The Spider and Her Demons
The Spider and Her Demons
Moving and funny by turns, this is a story about what it takes to make peace with your demons - literal or otherwise. An urban fantasy spin on growing up as a second-generation immigrant, struggling under the overwhelming pressure to make others proud, while feeling trapped inside your own body.
Between surviving high school and working at her aunt's dumpling shop, all Zhi wants is to find time for her friends . . . and make sure no one finds out she's half spider-demon.
But when she accidentally kills and eats a man in front of the most popular girl in school, she discovers she might not be the scariest thing in the shadows.
sydney khoo is a recipient of Penguin Random House Australia's Write It fellowship program, which aspires to find, nurture and develop unpublished writers across all genres, with a focus on underrepresented sections of our community.
When 15-year-old Zhi Leong Yao accidentally kills and eats a man in front of the most popular girl in school, her already precarious life as a half-human, half-spider-demon starts to splinter. What follows is a rollicking but down-to-earth urban fantasy debut from Malaysian-Chinese-Australian writer and Write It Fellowship recipient, sydney khoo.
The Spider and Her Demons feels like an alternate universe Spiderman story if Peter Parker didn’t only gain web shooters and his trademark ‘spidey senses’ after being bitten by a spider, but also fangs, six extra eyes and four hairy hind legs. These more overt features force Zhi to feel like she has to hide parts of herself in order to feel accepted by her friends and society at large. They also make for a complex discussion on body dysmorphia and self-hatred that, while common issues among teenagers growing into their body, are rarely talked about in the media. khoo’s deft treatment of such topics helps to ground the more fantastical elements of the story in reality, and adds a sense that this is a story taken directly from their vulnerabilities.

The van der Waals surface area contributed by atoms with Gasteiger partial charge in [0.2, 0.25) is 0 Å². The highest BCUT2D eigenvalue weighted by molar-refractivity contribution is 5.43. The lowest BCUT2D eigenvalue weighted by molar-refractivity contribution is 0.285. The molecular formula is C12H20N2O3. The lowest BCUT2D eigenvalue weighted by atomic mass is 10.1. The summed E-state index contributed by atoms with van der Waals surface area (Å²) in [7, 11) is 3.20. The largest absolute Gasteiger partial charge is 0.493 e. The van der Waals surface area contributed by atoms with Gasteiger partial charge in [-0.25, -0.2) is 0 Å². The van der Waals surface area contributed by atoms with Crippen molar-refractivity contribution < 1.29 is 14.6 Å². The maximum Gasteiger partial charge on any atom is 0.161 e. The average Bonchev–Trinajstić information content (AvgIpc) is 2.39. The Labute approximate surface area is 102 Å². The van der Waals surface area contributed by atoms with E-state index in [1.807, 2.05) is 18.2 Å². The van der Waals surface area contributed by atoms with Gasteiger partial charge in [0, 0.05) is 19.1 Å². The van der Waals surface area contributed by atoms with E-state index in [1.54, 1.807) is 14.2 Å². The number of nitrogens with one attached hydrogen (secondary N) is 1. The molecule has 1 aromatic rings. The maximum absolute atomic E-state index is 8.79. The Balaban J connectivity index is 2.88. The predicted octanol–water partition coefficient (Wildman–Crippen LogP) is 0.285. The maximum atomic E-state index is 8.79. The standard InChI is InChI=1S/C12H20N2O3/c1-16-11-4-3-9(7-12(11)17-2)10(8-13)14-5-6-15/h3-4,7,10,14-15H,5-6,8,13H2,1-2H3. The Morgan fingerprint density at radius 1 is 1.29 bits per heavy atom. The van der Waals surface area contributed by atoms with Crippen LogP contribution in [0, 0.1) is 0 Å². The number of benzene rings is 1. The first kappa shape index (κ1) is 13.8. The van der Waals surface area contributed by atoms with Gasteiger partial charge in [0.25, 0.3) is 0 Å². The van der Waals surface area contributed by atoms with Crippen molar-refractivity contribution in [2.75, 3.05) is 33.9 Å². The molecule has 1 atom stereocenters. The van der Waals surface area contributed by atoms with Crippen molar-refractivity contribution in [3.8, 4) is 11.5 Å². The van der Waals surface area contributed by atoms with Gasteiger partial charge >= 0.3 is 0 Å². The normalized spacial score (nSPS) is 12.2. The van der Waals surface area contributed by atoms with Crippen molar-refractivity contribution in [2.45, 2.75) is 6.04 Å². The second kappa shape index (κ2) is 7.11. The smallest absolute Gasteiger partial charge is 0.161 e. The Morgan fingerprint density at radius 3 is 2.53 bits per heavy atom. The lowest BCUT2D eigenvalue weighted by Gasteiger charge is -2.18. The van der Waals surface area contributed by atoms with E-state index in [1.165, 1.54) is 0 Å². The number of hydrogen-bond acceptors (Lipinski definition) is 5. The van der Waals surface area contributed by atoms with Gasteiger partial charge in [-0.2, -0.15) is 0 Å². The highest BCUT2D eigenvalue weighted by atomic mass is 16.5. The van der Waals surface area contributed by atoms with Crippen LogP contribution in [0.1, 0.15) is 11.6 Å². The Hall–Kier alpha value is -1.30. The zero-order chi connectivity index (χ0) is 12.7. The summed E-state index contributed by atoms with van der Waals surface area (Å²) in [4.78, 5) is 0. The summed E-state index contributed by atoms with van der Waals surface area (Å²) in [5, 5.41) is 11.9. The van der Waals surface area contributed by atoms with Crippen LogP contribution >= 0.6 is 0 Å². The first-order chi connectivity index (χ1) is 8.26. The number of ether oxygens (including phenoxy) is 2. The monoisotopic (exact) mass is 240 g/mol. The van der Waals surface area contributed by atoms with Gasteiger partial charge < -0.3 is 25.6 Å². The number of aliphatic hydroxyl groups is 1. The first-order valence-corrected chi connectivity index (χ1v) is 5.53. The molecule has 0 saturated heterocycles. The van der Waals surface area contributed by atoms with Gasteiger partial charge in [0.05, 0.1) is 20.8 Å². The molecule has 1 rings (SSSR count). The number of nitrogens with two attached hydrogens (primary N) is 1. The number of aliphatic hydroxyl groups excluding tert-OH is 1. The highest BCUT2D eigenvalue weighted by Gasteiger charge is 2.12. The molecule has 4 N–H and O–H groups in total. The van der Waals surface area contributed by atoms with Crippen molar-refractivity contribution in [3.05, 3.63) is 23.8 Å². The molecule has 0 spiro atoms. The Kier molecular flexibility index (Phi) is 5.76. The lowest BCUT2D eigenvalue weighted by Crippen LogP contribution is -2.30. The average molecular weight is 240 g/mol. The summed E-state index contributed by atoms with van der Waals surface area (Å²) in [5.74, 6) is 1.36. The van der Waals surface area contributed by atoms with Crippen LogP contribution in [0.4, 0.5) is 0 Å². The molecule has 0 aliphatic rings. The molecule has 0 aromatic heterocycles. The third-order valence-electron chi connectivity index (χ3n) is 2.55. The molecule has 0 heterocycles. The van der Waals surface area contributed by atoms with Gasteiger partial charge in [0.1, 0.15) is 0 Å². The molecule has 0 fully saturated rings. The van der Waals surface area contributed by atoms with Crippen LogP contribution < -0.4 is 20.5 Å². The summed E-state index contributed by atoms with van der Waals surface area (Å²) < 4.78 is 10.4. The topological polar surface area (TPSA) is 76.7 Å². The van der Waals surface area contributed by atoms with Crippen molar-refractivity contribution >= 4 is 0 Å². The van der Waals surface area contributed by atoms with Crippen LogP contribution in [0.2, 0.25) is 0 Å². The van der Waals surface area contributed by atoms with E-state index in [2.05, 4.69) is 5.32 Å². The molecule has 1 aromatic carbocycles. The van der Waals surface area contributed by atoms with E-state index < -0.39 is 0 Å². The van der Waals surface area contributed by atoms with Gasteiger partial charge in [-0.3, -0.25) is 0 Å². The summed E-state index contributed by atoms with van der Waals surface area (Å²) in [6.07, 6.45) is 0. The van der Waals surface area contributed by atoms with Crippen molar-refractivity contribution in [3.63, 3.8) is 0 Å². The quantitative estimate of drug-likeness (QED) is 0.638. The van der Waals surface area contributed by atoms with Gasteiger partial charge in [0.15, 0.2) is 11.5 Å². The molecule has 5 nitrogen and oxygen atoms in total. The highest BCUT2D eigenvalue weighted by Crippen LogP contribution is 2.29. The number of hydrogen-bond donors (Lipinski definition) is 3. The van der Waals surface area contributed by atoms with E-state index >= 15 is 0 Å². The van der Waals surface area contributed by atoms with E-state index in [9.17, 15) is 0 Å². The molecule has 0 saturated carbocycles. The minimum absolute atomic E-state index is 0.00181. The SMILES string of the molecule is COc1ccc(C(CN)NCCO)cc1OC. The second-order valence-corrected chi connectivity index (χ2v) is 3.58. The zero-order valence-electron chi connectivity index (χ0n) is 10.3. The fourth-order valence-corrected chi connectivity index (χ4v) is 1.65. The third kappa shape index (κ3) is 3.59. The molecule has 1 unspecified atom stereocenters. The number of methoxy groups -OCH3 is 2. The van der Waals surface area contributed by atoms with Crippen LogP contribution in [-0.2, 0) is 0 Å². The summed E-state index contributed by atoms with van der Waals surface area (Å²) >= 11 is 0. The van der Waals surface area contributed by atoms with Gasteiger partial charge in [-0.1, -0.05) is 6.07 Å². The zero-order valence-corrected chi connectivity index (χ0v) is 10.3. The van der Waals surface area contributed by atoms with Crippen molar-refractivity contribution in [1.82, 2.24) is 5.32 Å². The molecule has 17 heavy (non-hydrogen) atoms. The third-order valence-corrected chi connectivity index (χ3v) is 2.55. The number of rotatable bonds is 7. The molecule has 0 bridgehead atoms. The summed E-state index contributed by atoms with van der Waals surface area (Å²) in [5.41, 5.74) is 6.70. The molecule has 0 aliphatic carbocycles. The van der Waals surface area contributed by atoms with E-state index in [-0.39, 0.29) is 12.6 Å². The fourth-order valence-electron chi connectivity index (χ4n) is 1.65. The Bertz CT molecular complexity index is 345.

Throughout the novel, Zhi also confronts her family’s intergenerational trauma and the expectations placed upon her as a second-generation immigrant. As a second-generation Chinese immigrant myself, I admired the way khoo presented the messy reality of these intertwined challenges and the impact they can have on your self-worth and identity. While at times a bit over ambitious, The Spider and Her Demons is a sensitive and earnest picture of what it’s like growing up Asian-Australian, with a dash of horror and magic thrown in for good measure. For mature readers aged 14+ (please be aware that this story features some distressing content, including but not limited to assault, murder, body horror, blood/gore and suicidal ideation).
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